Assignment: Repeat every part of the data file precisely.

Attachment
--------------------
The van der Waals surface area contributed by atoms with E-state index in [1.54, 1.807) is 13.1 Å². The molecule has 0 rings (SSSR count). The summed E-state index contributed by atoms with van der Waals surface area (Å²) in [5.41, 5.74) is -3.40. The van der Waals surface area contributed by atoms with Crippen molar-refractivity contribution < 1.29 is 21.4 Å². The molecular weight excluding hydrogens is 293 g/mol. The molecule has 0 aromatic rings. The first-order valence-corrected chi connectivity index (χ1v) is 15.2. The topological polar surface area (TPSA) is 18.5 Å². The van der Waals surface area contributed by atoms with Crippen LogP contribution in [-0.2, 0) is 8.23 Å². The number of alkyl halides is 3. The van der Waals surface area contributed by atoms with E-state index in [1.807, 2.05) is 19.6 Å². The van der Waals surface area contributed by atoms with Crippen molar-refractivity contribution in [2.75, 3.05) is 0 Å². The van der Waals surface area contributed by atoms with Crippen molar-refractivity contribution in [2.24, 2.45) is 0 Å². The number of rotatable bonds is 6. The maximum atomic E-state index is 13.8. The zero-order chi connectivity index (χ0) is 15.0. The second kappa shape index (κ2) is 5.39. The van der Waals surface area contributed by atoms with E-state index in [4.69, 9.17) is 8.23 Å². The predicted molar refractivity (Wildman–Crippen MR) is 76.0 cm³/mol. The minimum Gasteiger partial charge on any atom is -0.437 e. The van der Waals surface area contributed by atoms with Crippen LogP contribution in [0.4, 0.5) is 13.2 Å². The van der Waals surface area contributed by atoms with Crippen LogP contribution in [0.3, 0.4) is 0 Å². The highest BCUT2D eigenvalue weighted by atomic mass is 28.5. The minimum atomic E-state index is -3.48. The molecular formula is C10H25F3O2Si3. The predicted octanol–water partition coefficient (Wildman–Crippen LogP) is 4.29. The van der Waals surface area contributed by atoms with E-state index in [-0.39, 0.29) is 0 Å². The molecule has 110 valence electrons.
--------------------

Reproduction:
The van der Waals surface area contributed by atoms with E-state index in [1.54, 1.807) is 13.1 Å². The molecule has 0 rings (SSSR count). The summed E-state index contributed by atoms with van der Waals surface area (Å²) in [5.41, 5.74) is -3.40. The van der Waals surface area contributed by atoms with Crippen molar-refractivity contribution < 1.29 is 21.4 Å². The molecular weight excluding hydrogens is 293 g/mol. The molecule has 0 aromatic rings. The first-order valence-corrected chi connectivity index (χ1v) is 15.2. The topological polar surface area (TPSA) is 18.5 Å². The van der Waals surface area contributed by atoms with Crippen LogP contribution in [-0.2, 0) is 8.23 Å². The number of alkyl halides is 3. The van der Waals surface area contributed by atoms with E-state index in [1.807, 2.05) is 19.6 Å². The van der Waals surface area contributed by atoms with Crippen molar-refractivity contribution in [2.75, 3.05) is 0 Å². The van der Waals surface area contributed by atoms with Crippen molar-refractivity contribution in [2.24, 2.45) is 0 Å². The number of rotatable bonds is 6. The maximum atomic E-state index is 13.8. The zero-order chi connectivity index (χ0) is 15.0. The second kappa shape index (κ2) is 5.39. The van der Waals surface area contributed by atoms with E-state index in [4.69, 9.17) is 8.23 Å². The predicted molar refractivity (Wildman–Crippen MR) is 76.0 cm³/mol. The minimum Gasteiger partial charge on any atom is -0.437 e. The van der Waals surface area contributed by atoms with Crippen LogP contribution in [0.4, 0.5) is 13.2 Å². The van der Waals surface area contributed by atoms with Crippen LogP contribution in [0.3, 0.4) is 0 Å². The highest BCUT2D eigenvalue weighted by atomic mass is 28.5. The minimum atomic E-state index is -3.48. The molecular formula is C10H25F3O2Si3. The predicted octanol–water partition coefficient (Wildman–Crippen LogP) is 4.29. The van der Waals surface area contributed by atoms with E-state index in [-0.39, 0.29) is 0 Å². The molecule has 110 valence electrons.